...but came up blank. The man was a mystery. This wasn't necessarily strange, as not all jurisdictions post their records online. Alfred thought for a moment. Obviously, the man had to be dealt with, the mystery solved and any threat eliminated. He would have to answer the door.
Alfred left the security room and strode purposefully toward the front door. As he walked down the hall, he heard a noise behind him. Turning to look, he saw a large shape lunging at him. The security guard he had just fired! The man brandished a small knife. He swung at Alfred.
Alfred stood his ground & followed the man's hand as the knife came at him. Alfred grabbed his forearm, pulled & twisted, jerking the man's arm up behind his back. He heard a dull tearing sound in the man's shoulder & saw it bulge as tendons gave way and the socket dislocated.
The man screamed in pain and anger. Alfred pushed and kicked, sending him stumbling and crashing against a wall. Thoroughly enraged now, the ex-guard would not be deterred. With his other, still usable arm, he pulled a semi-automatic pistol from his waistband and took aim...
...at Alfred's chest. Alfred froze. As the man raised his gun to fire, a swift roundhouse kick to the head took him down hard. He wouldn't get up for awhile. The doorbell rang again. Bruce looked at the body on the floor, then at Alfred, who was still shaken by the encounter.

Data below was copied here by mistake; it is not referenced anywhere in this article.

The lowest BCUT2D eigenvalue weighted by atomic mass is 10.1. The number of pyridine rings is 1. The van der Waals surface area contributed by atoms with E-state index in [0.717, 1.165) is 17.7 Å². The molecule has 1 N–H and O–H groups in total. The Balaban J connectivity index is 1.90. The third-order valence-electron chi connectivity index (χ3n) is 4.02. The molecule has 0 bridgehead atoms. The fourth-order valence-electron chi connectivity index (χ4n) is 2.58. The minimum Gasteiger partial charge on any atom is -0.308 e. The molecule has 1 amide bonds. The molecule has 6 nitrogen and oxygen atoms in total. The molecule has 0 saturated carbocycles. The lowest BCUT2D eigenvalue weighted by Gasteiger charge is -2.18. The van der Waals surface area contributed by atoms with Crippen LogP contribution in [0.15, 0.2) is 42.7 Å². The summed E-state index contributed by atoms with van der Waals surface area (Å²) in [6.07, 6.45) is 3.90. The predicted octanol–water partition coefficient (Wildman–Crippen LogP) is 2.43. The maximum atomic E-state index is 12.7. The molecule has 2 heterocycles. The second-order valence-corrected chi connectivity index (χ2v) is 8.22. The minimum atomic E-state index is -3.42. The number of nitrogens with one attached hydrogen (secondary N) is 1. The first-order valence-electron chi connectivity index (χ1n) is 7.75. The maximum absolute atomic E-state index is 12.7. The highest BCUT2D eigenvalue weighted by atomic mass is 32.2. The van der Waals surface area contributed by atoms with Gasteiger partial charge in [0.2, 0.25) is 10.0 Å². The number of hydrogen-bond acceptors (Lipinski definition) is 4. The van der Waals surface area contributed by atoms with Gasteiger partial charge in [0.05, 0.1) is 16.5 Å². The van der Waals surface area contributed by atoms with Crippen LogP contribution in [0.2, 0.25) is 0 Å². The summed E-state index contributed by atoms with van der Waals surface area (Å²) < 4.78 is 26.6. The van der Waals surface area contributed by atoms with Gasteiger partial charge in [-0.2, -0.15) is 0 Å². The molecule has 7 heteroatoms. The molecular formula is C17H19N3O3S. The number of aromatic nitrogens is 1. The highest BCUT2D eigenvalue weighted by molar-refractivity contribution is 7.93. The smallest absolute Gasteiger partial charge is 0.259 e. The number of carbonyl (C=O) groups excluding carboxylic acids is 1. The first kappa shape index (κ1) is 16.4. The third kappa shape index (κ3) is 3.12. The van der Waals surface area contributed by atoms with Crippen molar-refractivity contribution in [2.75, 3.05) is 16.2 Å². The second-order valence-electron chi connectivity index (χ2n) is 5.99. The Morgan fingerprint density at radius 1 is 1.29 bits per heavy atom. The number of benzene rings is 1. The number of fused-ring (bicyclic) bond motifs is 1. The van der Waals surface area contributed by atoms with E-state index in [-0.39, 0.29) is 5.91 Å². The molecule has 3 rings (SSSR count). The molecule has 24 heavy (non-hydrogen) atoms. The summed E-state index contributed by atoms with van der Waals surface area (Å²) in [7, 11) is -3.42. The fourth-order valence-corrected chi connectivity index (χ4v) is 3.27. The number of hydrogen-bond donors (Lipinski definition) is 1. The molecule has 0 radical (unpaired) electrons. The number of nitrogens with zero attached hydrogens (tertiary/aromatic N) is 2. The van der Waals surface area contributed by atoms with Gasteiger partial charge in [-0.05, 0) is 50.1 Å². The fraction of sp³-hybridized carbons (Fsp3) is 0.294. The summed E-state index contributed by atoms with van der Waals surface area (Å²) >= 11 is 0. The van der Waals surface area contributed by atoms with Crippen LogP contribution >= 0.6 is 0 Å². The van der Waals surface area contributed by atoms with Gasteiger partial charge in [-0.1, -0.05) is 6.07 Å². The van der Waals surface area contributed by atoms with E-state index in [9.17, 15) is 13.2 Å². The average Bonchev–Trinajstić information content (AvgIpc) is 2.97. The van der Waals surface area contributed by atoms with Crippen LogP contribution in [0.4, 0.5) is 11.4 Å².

"Get the door, Alfred. I'll take care of this."

"As you wish, sir."

As Alfred turned to get the door, he turned back for a moment and looked at Bruce as he lifted the body off the floor. "Thank you, sir."

Bruce said nothing, but fixed Alfred with a look of ... What? ...
... Alfred couldn't read it. They locked eyes for a second, then Bruce turned away, carrying the former security guard to a secure room, to hold him for police.

Alfred turned and continued to the living room foyer as the bell rang several times in quick succession. ...
Their mystery visitor was getting impatient. Finally reaching the front door, he took a moment to compose himself, then opened it. Immediately, a number of things assaulted his senses; the smell of cheap colgne, applied too generously, and of old liquor & cigarettes. ...
The man looked rough on the monitor, but didn't tell the whole tale. In person, he looked like a scarecrow; just sticks for bones and straw for hair. The man stopped pacing, faced Alfred and removed his hat, revealing a balding pate with brownish liver spots abounding. ...
The man's hair, sticking out in all directions, reminded Alfred of a porcupine with a bad hangover after a days-long binge. Been there, done that, got past it. Memories. Not good ones. So, here he was and there HE was, this mysterious visitor. Alfred regarded the man coolly...
...and curiously. "Good afternoon, sir. May I help you?"